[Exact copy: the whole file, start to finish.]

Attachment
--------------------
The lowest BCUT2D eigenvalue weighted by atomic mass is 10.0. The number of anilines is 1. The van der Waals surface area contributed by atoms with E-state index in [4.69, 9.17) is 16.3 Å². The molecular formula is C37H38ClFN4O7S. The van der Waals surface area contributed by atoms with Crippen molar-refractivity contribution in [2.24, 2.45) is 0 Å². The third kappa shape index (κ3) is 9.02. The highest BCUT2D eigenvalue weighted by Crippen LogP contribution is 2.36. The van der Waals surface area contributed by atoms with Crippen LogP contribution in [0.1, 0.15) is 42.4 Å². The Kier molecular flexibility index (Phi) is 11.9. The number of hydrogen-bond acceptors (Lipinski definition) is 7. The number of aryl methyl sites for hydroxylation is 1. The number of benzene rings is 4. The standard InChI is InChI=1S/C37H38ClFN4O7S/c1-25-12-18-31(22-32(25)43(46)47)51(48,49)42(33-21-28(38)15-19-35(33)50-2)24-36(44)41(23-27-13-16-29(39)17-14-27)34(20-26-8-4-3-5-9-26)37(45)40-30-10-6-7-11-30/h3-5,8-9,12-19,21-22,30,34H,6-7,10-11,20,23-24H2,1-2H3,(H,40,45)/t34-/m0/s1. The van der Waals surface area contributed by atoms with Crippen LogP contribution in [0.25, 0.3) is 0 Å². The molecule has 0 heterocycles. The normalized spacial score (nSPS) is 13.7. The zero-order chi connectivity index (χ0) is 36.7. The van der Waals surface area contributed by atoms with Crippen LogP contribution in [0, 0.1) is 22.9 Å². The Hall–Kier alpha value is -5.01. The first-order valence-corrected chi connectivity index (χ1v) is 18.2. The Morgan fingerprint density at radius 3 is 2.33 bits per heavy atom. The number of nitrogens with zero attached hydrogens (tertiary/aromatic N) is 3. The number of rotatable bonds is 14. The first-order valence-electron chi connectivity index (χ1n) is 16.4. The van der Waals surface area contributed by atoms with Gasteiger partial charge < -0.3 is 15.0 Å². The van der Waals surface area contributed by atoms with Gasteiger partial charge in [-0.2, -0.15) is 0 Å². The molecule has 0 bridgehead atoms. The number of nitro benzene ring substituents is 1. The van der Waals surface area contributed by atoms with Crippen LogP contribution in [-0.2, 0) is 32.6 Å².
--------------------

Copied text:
The lowest BCUT2D eigenvalue weighted by atomic mass is 10.0. The number of anilines is 1. The van der Waals surface area contributed by atoms with E-state index in [4.69, 9.17) is 16.3 Å². The molecular formula is C37H38ClFN4O7S. The van der Waals surface area contributed by atoms with Crippen molar-refractivity contribution in [2.24, 2.45) is 0 Å². The third kappa shape index (κ3) is 9.02. The highest BCUT2D eigenvalue weighted by Crippen LogP contribution is 2.36. The van der Waals surface area contributed by atoms with Crippen LogP contribution in [0.1, 0.15) is 42.4 Å². The Kier molecular flexibility index (Phi) is 11.9. The number of hydrogen-bond acceptors (Lipinski definition) is 7. The number of aryl methyl sites for hydroxylation is 1. The number of benzene rings is 4. The standard InChI is InChI=1S/C37H38ClFN4O7S/c1-25-12-18-31(22-32(25)43(46)47)51(48,49)42(33-21-28(38)15-19-35(33)50-2)24-36(44)41(23-27-13-16-29(39)17-14-27)34(20-26-8-4-3-5-9-26)37(45)40-30-10-6-7-11-30/h3-5,8-9,12-19,21-22,30,34H,6-7,10-11,20,23-24H2,1-2H3,(H,40,45)/t34-/m0/s1. The van der Waals surface area contributed by atoms with Crippen LogP contribution in [0.25, 0.3) is 0 Å². The molecule has 0 heterocycles. The normalized spacial score (nSPS) is 13.7. The zero-order chi connectivity index (χ0) is 36.7. The van der Waals surface area contributed by atoms with Crippen LogP contribution in [0, 0.1) is 22.9 Å². The Hall–Kier alpha value is -5.01. The first-order valence-corrected chi connectivity index (χ1v) is 18.2. The Morgan fingerprint density at radius 3 is 2.33 bits per heavy atom. The number of nitrogens with zero attached hydrogens (tertiary/aromatic N) is 3. The number of rotatable bonds is 14. The first-order valence-electron chi connectivity index (χ1n) is 16.4. The van der Waals surface area contributed by atoms with Gasteiger partial charge < -0.3 is 15.0 Å². The van der Waals surface area contributed by atoms with Gasteiger partial charge in [-0.2, -0.15) is 0 Å². The molecule has 0 bridgehead atoms. The number of nitro benzene ring substituents is 1. The van der Waals surface area contributed by atoms with Crippen LogP contribution in [-0.2, 0) is 32.6 Å².